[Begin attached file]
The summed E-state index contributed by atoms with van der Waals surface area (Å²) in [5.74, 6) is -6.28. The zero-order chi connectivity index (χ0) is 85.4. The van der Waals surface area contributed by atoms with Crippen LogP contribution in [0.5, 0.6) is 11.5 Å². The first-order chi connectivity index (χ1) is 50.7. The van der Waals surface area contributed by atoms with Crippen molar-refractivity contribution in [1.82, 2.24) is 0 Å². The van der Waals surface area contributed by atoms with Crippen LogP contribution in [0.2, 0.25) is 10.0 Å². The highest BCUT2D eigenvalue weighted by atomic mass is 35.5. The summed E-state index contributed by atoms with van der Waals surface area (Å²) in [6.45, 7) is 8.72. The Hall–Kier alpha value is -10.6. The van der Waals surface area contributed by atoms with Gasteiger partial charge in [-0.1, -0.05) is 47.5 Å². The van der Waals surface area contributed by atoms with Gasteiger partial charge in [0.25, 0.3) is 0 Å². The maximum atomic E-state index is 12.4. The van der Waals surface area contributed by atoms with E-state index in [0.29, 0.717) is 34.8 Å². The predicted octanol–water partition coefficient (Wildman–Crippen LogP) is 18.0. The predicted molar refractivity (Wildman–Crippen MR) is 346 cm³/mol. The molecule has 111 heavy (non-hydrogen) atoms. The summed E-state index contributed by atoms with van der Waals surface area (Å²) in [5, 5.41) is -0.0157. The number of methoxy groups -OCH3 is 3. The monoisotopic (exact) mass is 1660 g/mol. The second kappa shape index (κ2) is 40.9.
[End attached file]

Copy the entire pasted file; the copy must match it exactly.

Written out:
The summed E-state index contributed by atoms with van der Waals surface area (Å²) in [5.74, 6) is -6.28. The zero-order chi connectivity index (χ0) is 85.4. The van der Waals surface area contributed by atoms with Crippen LogP contribution in [0.5, 0.6) is 11.5 Å². The first-order chi connectivity index (χ1) is 50.7. The van der Waals surface area contributed by atoms with Crippen molar-refractivity contribution in [1.82, 2.24) is 0 Å². The van der Waals surface area contributed by atoms with Crippen LogP contribution in [0.2, 0.25) is 10.0 Å². The highest BCUT2D eigenvalue weighted by atomic mass is 35.5. The summed E-state index contributed by atoms with van der Waals surface area (Å²) in [6.45, 7) is 8.72. The Hall–Kier alpha value is -10.6. The van der Waals surface area contributed by atoms with Gasteiger partial charge in [-0.1, -0.05) is 47.5 Å². The van der Waals surface area contributed by atoms with Gasteiger partial charge in [0.25, 0.3) is 0 Å². The maximum atomic E-state index is 12.4. The van der Waals surface area contributed by atoms with E-state index in [0.29, 0.717) is 34.8 Å². The predicted octanol–water partition coefficient (Wildman–Crippen LogP) is 18.0. The predicted molar refractivity (Wildman–Crippen MR) is 346 cm³/mol. The molecule has 111 heavy (non-hydrogen) atoms. The summed E-state index contributed by atoms with van der Waals surface area (Å²) in [5, 5.41) is -0.0157. The number of methoxy groups -OCH3 is 3. The monoisotopic (exact) mass is 1660 g/mol. The second kappa shape index (κ2) is 40.9.